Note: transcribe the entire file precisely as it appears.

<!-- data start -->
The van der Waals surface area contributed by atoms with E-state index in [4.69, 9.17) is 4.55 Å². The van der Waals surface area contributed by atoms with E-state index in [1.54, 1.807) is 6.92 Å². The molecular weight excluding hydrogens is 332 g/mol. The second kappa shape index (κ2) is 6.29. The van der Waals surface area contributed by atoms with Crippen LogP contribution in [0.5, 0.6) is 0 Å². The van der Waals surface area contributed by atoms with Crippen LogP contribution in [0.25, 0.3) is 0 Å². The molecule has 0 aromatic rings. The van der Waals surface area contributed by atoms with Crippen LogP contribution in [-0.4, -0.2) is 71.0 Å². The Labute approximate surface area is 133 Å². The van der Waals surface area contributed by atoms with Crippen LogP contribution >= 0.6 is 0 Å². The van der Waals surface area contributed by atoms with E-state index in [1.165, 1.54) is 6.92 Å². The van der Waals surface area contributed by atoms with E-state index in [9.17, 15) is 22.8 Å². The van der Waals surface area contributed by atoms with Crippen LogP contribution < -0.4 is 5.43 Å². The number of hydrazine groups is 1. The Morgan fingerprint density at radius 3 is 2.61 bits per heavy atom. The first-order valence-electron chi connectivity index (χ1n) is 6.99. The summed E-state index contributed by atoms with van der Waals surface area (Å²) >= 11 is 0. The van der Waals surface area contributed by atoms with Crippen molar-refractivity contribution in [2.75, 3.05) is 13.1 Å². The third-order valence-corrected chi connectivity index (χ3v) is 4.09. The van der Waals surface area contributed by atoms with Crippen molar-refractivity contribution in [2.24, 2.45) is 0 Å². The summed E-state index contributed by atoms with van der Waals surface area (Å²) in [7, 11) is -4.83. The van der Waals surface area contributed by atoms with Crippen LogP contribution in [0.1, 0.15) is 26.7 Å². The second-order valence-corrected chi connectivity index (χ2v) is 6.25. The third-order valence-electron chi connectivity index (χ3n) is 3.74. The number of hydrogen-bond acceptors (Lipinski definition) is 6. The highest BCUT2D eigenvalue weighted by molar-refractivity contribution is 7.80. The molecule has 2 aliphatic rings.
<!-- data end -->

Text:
The van der Waals surface area contributed by atoms with E-state index in [4.69, 9.17) is 4.55 Å². The van der Waals surface area contributed by atoms with E-state index in [1.54, 1.807) is 6.92 Å². The molecular weight excluding hydrogens is 332 g/mol. The second kappa shape index (κ2) is 6.29. The van der Waals surface area contributed by atoms with Crippen LogP contribution in [0.5, 0.6) is 0 Å². The van der Waals surface area contributed by atoms with Crippen LogP contribution in [0.25, 0.3) is 0 Å². The molecule has 0 aromatic rings. The van der Waals surface area contributed by atoms with Crippen LogP contribution in [-0.4, -0.2) is 71.0 Å². The Labute approximate surface area is 133 Å². The van der Waals surface area contributed by atoms with Crippen LogP contribution >= 0.6 is 0 Å². The van der Waals surface area contributed by atoms with E-state index in [1.165, 1.54) is 6.92 Å². The van der Waals surface area contributed by atoms with E-state index in [9.17, 15) is 22.8 Å². The van der Waals surface area contributed by atoms with Crippen LogP contribution < -0.4 is 5.43 Å². The number of hydrazine groups is 1. The Morgan fingerprint density at radius 3 is 2.61 bits per heavy atom. The first-order valence-electron chi connectivity index (χ1n) is 6.99. The summed E-state index contributed by atoms with van der Waals surface area (Å²) >= 11 is 0. The van der Waals surface area contributed by atoms with Crippen molar-refractivity contribution in [2.75, 3.05) is 13.1 Å². The third-order valence-corrected chi connectivity index (χ3v) is 4.09. The van der Waals surface area contributed by atoms with Crippen molar-refractivity contribution in [2.24, 2.45) is 0 Å². The summed E-state index contributed by atoms with van der Waals surface area (Å²) in [7, 11) is -4.83. The van der Waals surface area contributed by atoms with Crippen LogP contribution in [0.1, 0.15) is 26.7 Å². The second-order valence-corrected chi connectivity index (χ2v) is 6.25. The third-order valence-electron chi connectivity index (χ3n) is 3.74. The number of hydrogen-bond acceptors (Lipinski definition) is 6. The highest BCUT2D eigenvalue weighted by molar-refractivity contribution is 7.80. The molecule has 2 aliphatic rings.